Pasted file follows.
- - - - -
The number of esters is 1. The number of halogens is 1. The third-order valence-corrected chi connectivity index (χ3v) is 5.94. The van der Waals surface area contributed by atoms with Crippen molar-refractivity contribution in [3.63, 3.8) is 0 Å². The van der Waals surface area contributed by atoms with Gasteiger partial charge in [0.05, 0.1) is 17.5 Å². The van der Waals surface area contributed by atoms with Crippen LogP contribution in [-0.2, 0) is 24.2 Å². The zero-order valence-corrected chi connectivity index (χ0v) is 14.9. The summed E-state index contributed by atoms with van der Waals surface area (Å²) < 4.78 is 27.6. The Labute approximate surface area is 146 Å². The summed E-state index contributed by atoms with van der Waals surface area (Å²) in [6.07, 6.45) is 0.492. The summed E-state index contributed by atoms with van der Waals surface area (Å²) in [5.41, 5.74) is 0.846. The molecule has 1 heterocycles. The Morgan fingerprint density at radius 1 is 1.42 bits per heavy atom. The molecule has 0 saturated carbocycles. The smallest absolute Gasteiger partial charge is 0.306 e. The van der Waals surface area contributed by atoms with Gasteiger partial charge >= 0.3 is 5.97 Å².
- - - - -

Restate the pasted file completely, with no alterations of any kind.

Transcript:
The number of esters is 1. The number of halogens is 1. The third-order valence-corrected chi connectivity index (χ3v) is 5.94. The van der Waals surface area contributed by atoms with Crippen molar-refractivity contribution in [3.63, 3.8) is 0 Å². The van der Waals surface area contributed by atoms with Gasteiger partial charge in [0.05, 0.1) is 17.5 Å². The van der Waals surface area contributed by atoms with Crippen LogP contribution in [-0.2, 0) is 24.2 Å². The zero-order valence-corrected chi connectivity index (χ0v) is 14.9. The summed E-state index contributed by atoms with van der Waals surface area (Å²) < 4.78 is 27.6. The Labute approximate surface area is 146 Å². The summed E-state index contributed by atoms with van der Waals surface area (Å²) in [6.07, 6.45) is 0.492. The summed E-state index contributed by atoms with van der Waals surface area (Å²) in [5.41, 5.74) is 0.846. The molecule has 1 heterocycles. The Morgan fingerprint density at radius 1 is 1.42 bits per heavy atom. The molecule has 0 saturated carbocycles. The smallest absolute Gasteiger partial charge is 0.306 e. The van der Waals surface area contributed by atoms with Gasteiger partial charge >= 0.3 is 5.97 Å².